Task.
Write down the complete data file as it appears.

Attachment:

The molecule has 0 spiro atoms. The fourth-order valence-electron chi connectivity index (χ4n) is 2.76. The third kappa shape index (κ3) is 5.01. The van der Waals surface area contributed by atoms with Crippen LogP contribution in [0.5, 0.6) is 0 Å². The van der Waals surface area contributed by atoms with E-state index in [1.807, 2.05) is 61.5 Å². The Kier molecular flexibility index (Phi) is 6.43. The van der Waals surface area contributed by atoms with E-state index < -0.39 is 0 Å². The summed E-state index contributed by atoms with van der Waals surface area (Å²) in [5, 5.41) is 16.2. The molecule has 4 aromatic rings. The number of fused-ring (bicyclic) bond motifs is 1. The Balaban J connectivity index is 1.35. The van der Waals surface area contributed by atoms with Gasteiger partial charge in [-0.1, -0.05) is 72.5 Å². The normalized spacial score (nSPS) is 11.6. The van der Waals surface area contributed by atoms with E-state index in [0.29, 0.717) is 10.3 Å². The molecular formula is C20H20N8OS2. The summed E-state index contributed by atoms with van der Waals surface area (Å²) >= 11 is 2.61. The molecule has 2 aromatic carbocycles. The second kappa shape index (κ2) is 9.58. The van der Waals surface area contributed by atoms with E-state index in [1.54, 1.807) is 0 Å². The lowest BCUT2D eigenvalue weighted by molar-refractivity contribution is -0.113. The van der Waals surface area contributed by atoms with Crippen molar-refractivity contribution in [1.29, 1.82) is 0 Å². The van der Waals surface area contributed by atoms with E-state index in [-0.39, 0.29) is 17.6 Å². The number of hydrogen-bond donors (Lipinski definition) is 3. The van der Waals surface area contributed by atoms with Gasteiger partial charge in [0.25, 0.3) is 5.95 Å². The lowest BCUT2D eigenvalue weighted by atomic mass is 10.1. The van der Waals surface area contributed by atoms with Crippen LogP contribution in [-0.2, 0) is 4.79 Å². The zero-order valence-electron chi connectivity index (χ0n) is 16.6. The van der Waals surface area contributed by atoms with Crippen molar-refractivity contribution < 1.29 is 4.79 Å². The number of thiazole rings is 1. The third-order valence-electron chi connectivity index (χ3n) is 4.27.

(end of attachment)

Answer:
The molecule has 0 spiro atoms. The fourth-order valence-electron chi connectivity index (χ4n) is 2.76. The third kappa shape index (κ3) is 5.01. The van der Waals surface area contributed by atoms with Crippen LogP contribution in [0.5, 0.6) is 0 Å². The van der Waals surface area contributed by atoms with E-state index in [1.807, 2.05) is 61.5 Å². The Kier molecular flexibility index (Phi) is 6.43. The van der Waals surface area contributed by atoms with E-state index < -0.39 is 0 Å². The summed E-state index contributed by atoms with van der Waals surface area (Å²) in [5, 5.41) is 16.2. The molecule has 4 aromatic rings. The number of fused-ring (bicyclic) bond motifs is 1. The Balaban J connectivity index is 1.35. The van der Waals surface area contributed by atoms with Gasteiger partial charge in [-0.1, -0.05) is 72.5 Å². The normalized spacial score (nSPS) is 11.6. The van der Waals surface area contributed by atoms with E-state index in [0.29, 0.717) is 10.3 Å². The molecular formula is C20H20N8OS2. The summed E-state index contributed by atoms with van der Waals surface area (Å²) >= 11 is 2.61. The molecule has 2 aromatic carbocycles. The second kappa shape index (κ2) is 9.58. The van der Waals surface area contributed by atoms with E-state index in [1.54, 1.807) is 0 Å². The lowest BCUT2D eigenvalue weighted by molar-refractivity contribution is -0.113. The van der Waals surface area contributed by atoms with Crippen molar-refractivity contribution in [1.29, 1.82) is 0 Å². The van der Waals surface area contributed by atoms with E-state index in [-0.39, 0.29) is 17.6 Å². The number of hydrogen-bond donors (Lipinski definition) is 3. The van der Waals surface area contributed by atoms with Gasteiger partial charge in [0.25, 0.3) is 5.95 Å². The lowest BCUT2D eigenvalue weighted by atomic mass is 10.1. The van der Waals surface area contributed by atoms with Crippen LogP contribution in [-0.2, 0) is 4.79 Å². The zero-order valence-electron chi connectivity index (χ0n) is 16.6. The van der Waals surface area contributed by atoms with Crippen molar-refractivity contribution < 1.29 is 4.79 Å². The number of thiazole rings is 1. The third-order valence-electron chi connectivity index (χ3n) is 4.27.